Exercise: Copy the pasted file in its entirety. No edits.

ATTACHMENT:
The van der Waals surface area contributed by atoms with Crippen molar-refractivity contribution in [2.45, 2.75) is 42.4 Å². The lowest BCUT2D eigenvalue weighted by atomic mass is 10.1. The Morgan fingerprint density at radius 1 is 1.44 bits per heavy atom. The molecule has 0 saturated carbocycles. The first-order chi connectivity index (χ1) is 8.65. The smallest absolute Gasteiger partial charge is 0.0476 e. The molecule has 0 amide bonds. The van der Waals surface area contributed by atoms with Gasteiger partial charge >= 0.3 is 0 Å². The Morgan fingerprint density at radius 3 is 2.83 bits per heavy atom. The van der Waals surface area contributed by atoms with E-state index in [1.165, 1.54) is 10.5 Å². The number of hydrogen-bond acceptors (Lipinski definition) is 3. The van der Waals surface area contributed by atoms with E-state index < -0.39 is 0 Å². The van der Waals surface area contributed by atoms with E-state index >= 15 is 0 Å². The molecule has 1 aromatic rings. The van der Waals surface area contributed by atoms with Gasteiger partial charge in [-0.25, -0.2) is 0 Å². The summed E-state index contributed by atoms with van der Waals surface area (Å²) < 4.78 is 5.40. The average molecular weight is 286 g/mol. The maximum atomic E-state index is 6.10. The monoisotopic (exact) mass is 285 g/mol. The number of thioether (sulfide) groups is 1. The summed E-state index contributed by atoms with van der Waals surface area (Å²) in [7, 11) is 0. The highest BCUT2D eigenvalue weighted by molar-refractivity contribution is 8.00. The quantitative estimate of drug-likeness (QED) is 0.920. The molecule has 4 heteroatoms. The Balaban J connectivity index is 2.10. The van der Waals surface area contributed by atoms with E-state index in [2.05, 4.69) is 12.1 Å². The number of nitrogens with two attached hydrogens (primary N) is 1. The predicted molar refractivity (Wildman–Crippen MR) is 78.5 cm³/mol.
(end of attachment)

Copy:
The van der Waals surface area contributed by atoms with Crippen molar-refractivity contribution in [2.45, 2.75) is 42.4 Å². The lowest BCUT2D eigenvalue weighted by atomic mass is 10.1. The Morgan fingerprint density at radius 1 is 1.44 bits per heavy atom. The molecule has 0 saturated carbocycles. The first-order chi connectivity index (χ1) is 8.65. The smallest absolute Gasteiger partial charge is 0.0476 e. The molecule has 0 amide bonds. The van der Waals surface area contributed by atoms with Gasteiger partial charge >= 0.3 is 0 Å². The Morgan fingerprint density at radius 3 is 2.83 bits per heavy atom. The van der Waals surface area contributed by atoms with E-state index in [1.165, 1.54) is 10.5 Å². The number of hydrogen-bond acceptors (Lipinski definition) is 3. The van der Waals surface area contributed by atoms with E-state index < -0.39 is 0 Å². The van der Waals surface area contributed by atoms with E-state index >= 15 is 0 Å². The molecule has 1 aromatic rings. The van der Waals surface area contributed by atoms with Gasteiger partial charge in [-0.25, -0.2) is 0 Å². The summed E-state index contributed by atoms with van der Waals surface area (Å²) < 4.78 is 5.40. The average molecular weight is 286 g/mol. The maximum atomic E-state index is 6.10. The monoisotopic (exact) mass is 285 g/mol. The number of thioether (sulfide) groups is 1. The summed E-state index contributed by atoms with van der Waals surface area (Å²) in [7, 11) is 0. The highest BCUT2D eigenvalue weighted by molar-refractivity contribution is 8.00. The quantitative estimate of drug-likeness (QED) is 0.920. The molecule has 4 heteroatoms. The Balaban J connectivity index is 2.10. The van der Waals surface area contributed by atoms with E-state index in [2.05, 4.69) is 12.1 Å². The number of nitrogens with two attached hydrogens (primary N) is 1. The predicted molar refractivity (Wildman–Crippen MR) is 78.5 cm³/mol.